Q1. John, it’s wonderful to have you with us for this Q&A. Please tell us about your humble beginnings as an author.
Upon retiring from a long career as a graphic designer, advertising art director, copywriter, illustrator and creative director in 2015, I explored several other means to satisfy a creative outlet—painting, leatherworking and making historic dioramas. Many of my later paintings were of a social commentary nature but within a static visual image, no matter how evocative, only a small slice of a larger story told. One day in March of 2016, while at my isolated off-grid cabins in northern Arizona, I had the inkling to write a book. Within three months, I had a novel on my hands and no idea how to publish it. A professional colleague suggested I look into Lulu Self Publishing and they have been my main publisher ever since. ‘2035 The Elephant in the Room’ was the first of what has now become over twenty novels, novellas, short stories and many non-fiction books as well. My best selling novella ‘Tommy Polito’s Tavern,’ based on a trip to see my dying father in 2011, began life as a short story filler simply entitled ‘The Tavern.’ Three non-fiction books, also based in my home town of Guilderland, New York followed. Since I am a graphic designer, I created several websites for all of the above themes. Some of those sites actually preceded the books.
Q2. Which writers have influenced your storytelling the most?
Five come immediately to mind: 1. Stephen King in his earlier works, especially The Stand. In it he weaves a myriad of characters all believable and revealing the strength and weakness in humanity. 2. Rod Serling and his penchant for twist endings. 3. Stan Lee and his stories in Atlas Comics like Strange Tales or Tales to Astonish. Two of my short stories and novellas loosely based on concepts he wrote over fifty years ago. 4. Edgar Rice Burroughs. He was not only a master of writing action scenes but also using cliff-hanger chapter endings because many of his earlier books started life in magazine serial form. Most of his stories are at their core, romance stories. Most of my fiction has some tale of romance intertwined. 5. Richard Adams, the author of the 1977 classic ‘Watership Down.’ His humanizing characterization of rabbits and other animals they encounter inspired the style and substance of my novella, ‘Lola, Sam and the Jackalope.’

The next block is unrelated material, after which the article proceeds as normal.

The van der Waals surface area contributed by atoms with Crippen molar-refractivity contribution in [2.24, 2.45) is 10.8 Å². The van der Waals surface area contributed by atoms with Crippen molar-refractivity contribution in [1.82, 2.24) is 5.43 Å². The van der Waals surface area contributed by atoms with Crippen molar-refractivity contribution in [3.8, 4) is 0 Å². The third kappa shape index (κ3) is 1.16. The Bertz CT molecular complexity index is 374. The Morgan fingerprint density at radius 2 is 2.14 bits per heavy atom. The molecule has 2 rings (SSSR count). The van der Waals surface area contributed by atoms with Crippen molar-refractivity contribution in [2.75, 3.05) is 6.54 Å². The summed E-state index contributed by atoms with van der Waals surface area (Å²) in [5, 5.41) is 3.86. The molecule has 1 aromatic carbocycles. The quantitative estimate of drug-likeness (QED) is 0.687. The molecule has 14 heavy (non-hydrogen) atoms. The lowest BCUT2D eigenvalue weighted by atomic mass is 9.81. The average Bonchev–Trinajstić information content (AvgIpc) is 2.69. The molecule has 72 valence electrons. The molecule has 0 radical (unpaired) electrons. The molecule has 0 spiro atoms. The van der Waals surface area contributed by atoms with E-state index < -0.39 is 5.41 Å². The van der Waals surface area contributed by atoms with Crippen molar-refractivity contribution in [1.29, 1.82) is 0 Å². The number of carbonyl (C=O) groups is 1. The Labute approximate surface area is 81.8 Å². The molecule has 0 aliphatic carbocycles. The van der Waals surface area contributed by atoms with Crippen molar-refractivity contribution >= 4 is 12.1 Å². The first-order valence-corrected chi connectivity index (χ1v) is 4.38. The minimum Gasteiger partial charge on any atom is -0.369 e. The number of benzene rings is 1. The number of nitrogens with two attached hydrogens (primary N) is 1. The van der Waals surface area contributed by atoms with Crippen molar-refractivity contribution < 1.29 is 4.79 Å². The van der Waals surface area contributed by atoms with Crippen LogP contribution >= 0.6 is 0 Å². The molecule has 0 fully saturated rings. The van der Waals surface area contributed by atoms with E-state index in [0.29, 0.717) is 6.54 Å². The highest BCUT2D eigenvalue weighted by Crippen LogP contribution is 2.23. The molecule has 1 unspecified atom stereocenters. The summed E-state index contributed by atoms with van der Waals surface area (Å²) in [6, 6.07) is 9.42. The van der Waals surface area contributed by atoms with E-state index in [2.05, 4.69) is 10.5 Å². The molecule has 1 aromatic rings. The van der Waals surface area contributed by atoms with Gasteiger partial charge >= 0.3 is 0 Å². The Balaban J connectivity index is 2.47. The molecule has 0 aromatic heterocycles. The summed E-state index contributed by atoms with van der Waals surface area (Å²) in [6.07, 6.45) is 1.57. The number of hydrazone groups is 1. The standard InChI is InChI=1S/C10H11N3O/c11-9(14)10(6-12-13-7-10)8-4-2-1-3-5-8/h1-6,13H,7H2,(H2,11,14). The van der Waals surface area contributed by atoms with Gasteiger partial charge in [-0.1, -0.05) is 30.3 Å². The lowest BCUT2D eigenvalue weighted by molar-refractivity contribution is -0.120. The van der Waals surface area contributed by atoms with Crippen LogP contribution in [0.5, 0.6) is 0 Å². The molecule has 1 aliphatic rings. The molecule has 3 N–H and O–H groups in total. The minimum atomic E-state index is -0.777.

Q3. Any advice for aspiring authors?
Write what you know. Even within the framework of fiction, I use personal experiences, people, geography and even snippets of odd random memories. In one story, I needed something to demonstrate how a female alien could read minds. When the character counters her with the fact that she could have gleaned his information from other sources, she reaches deep into his mind to reveal a remorseful memory of a rabbit killed which he had never mentioned to anyone. Like the character, that random memory came from my life and of which I have rarely spoken. King often writes of characters that are writers and struggle with tobacco, alcohol and drugs. He knew those topics well. For me, these inclusions add authenticity and personal connection to my stories.
Q4. What are your hobbies besides reading and writing?
Always an avid reader of history, I play historic war game simulations with people all over the world via e-mail.
Q5. Tell us about your upcoming projects.
I have several books in various stages of completion both fiction and non-fiction. ‘Off-Grid on a Shoestring’ is based on experiences developing my off-grid 40-acre ranch in northern Arizona. ‘Napoleon & Lee – Great Captains of History or just lucky bastards?’ ‘2037 – A brave new world’ I am writing in tandem with a fellow author and a non- writer.
FICTION & NON-FICTION
John is originally from Guilderland, NY, but moved to Arizona in 1999 and is a retired graphic designer, advertising art director, copywriter and illustrator.
He spends half his time now at his 40-acre off the grid ranch in northern Arizona, occasionally joined by his lovely and forbearing wife, Wendy. Many of his stories were written there during the quiet starry nights amid the howls of coyotes, hooting owls and things that go bump in the night.
For synopsis’, reviews and purchase links please visit: www.jgreenbooks.com